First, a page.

A regional National Park Service boss who oversees Yellowstone, Grand Teton and dozens of other parks in eight states is rejecting a reassignment ordered by Interior Secretary Ryan Zinke.
That federal official is Intermountain Regional Director Sue Masica, and she affirmed through a colleague Monday that she instead will end a 33-year tenure working for the federal government.
“I can confirm that Sue Masica, in response to the directed reassignment ... she is exercising her option to retire, which she will do at the end of August,” National Park Service regional spokesman Pat O’Driscoll said. “She informed the staff here in the Intermountain Regional Office [of her plans] this month.”
The loss of Masica is one kink in an opaque National Park Service reorganization that’s already costing Yellowstone its superintendent, Dan Wenk. Separate from the forced reassignments, Grand Teton National Park Superintendent David Vela is rumored to be leaving his post to lead the agency.
Former National Park Service Director Jon Jarvis appointed Masica to her current post. He called her “incredibly skilled and smart and a very solid manager.” He described the U.S. Department of the Interior’s personnel shuffle as arbitrary and damaging to morale.
“There’s no sort of logical good for the Park Service or the government here,” Jarvis told the News&Guide. “Moving them out of their current jobs really doesn’t make any management sense. I think it’s just a power play on the part of the [Interior] department to say that they’re in charge.”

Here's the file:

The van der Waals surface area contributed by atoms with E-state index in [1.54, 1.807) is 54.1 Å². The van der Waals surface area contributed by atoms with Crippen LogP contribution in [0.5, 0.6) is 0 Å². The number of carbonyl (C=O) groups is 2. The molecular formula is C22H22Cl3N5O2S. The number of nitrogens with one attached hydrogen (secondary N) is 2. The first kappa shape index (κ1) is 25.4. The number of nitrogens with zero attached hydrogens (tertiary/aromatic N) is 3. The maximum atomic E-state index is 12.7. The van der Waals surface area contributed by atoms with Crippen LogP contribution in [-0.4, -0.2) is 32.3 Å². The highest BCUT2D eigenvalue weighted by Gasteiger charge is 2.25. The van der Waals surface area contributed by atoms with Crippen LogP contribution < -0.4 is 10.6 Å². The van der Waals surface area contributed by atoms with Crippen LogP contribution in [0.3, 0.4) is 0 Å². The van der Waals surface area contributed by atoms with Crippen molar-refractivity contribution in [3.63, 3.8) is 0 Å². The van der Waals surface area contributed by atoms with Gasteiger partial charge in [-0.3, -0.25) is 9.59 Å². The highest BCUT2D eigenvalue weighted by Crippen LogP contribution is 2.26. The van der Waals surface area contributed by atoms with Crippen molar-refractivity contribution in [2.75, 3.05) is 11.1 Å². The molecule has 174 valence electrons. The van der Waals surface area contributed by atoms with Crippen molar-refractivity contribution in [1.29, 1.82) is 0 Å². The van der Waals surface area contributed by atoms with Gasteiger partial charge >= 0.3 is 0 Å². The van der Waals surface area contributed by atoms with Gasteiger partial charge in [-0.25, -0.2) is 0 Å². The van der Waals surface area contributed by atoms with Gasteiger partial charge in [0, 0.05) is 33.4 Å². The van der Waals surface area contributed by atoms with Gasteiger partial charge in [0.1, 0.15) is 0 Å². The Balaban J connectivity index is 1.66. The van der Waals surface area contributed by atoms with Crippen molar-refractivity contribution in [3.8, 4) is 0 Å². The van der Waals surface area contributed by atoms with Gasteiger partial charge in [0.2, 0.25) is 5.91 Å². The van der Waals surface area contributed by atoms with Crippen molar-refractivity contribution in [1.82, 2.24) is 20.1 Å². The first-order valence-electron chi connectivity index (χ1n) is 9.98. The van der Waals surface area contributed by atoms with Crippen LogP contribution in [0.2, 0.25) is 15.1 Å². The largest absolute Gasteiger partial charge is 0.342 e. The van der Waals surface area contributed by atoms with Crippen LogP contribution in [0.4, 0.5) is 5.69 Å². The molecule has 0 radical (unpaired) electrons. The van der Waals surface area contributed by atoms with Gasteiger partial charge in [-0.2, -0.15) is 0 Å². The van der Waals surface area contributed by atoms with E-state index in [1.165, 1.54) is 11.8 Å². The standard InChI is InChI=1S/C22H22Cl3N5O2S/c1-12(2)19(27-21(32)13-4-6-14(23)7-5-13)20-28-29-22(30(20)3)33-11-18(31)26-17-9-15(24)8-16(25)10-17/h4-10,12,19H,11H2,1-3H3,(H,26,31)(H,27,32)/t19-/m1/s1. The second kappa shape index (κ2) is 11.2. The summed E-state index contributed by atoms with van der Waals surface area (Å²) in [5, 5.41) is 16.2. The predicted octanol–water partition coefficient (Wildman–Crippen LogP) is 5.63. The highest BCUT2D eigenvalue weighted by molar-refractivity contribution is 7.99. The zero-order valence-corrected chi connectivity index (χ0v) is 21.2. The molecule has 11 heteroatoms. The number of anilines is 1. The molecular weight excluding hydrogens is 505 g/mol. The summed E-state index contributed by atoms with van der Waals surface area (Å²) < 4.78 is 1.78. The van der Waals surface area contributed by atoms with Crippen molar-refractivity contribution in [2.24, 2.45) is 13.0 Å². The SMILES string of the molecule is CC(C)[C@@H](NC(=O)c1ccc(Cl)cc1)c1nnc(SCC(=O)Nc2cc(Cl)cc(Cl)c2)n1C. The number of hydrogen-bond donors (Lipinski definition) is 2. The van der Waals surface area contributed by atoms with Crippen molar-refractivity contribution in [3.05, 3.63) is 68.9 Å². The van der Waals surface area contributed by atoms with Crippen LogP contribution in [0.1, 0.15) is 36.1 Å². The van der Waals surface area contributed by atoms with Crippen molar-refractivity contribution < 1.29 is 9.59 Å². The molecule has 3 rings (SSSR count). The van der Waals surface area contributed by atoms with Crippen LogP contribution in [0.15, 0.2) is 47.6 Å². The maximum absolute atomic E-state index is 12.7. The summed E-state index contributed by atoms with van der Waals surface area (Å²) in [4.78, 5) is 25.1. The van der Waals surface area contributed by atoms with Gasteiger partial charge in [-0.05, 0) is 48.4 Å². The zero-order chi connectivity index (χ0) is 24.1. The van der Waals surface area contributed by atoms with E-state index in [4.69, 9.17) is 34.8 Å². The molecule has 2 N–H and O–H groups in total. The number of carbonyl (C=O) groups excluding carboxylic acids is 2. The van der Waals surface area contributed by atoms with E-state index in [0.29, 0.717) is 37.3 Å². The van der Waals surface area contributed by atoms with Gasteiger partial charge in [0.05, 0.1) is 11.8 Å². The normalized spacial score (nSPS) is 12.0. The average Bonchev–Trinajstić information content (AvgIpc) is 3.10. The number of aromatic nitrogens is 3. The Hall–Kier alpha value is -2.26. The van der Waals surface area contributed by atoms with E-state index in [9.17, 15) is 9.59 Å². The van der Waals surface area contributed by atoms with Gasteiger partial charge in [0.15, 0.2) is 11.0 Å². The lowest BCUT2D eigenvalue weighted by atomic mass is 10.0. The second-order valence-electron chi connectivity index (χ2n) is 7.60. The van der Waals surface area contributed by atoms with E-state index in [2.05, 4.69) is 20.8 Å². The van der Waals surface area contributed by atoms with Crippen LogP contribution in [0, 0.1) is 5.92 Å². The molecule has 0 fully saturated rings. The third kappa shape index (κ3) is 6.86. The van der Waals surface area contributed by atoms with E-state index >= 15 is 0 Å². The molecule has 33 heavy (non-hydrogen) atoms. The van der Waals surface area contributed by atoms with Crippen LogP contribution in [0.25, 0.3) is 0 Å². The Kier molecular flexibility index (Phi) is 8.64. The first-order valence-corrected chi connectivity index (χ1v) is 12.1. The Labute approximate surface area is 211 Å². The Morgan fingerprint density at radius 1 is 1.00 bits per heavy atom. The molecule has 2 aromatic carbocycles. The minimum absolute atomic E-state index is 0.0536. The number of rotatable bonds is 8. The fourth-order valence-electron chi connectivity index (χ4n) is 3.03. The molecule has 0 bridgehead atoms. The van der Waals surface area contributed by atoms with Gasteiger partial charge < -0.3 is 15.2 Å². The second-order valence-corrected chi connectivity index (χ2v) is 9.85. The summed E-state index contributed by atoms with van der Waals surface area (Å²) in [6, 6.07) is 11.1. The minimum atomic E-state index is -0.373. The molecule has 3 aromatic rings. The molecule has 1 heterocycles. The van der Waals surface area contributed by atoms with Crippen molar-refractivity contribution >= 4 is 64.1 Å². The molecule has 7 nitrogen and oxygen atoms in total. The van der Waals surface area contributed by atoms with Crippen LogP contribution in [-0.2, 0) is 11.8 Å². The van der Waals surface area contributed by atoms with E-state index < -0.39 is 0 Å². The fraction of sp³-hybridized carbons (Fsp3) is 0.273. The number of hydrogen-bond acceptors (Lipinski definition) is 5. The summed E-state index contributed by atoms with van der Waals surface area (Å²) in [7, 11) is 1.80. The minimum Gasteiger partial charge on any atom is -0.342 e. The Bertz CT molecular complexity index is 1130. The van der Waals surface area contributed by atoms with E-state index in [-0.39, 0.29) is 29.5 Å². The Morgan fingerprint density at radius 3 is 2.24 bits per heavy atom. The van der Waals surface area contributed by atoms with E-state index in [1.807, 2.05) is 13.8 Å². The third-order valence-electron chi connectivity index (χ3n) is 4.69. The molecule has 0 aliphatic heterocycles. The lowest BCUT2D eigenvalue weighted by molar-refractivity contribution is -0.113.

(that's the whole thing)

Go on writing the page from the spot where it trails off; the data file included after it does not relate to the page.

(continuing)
It’s not surprising, Jarvis said, that Masica’s reassignment is prompting retirement because she has aging parents in the Denver area and was unlikely to leave for a job that would have taken her to Omaha, Nebraska, to lead the service’s Midwestern Region.
No explanation for shuffle
Masica, Wenk and Vela are all part of the Park Service’s Senior Executive Service, the uppermost echelon of the agency that includes 28 positions. These high-profile officials, who include regional directors and superintendents of flagship national parks, are paid at least $185,000 but also can be moved with 60 days’ notice if the Park Service desires.
The Washington Post broke a story this spring that detailed the unprecedented executive employee reorganization that’s prompting both Wenk and Masica to retire. The planned shuffle outlined by The Post sends Midwestern Regional Director Cameron “Cam” Sholly west to Wyoming to lead Yellowstone. If he didn’t retire instead, Wenk was to be sent to Washington to oversee the National Capital Region.
Masica’s directive under the plan was to replace Sholly in the Midwestern office. Replacing her in the Denver regional office would be Lake Mead National Recreation Area Superintendent Lizette Richardson. However, O’Driscoll said the incoming Intermountain director is unconfirmed and “hasn’t been announced.”
In the months since the reorganization was leaked the Park Service and its Department of the Interior parent have neither publicized nor explained the reasoning for the moves.
The Park Service’s Washington office did not respond Tuesday to interview requests for this story. The press office to for Zinke’s Interior Department also didn’t respond to interview requests.
Masica declined an interview with the News&Guide.
In her role as Park Service Intermountain regional director she was in charge of some 90 parks and 6,000 employees. That was the final step of a long ascension in the federal government, which began 33 years ago and shifted to the Park Service some 20 years ago. Before landing in Denver in 2014, Masica was a regional director in Alaska for 5 1/2 years, O’Driscoll said. She spent a decade working a variety of jobs at the agency’s Washington, D.C., headquarters before that.
Park Service retiree Phil Francis, a 41-year veteran, said losing a seasoned veteran like Masica hurts the agency.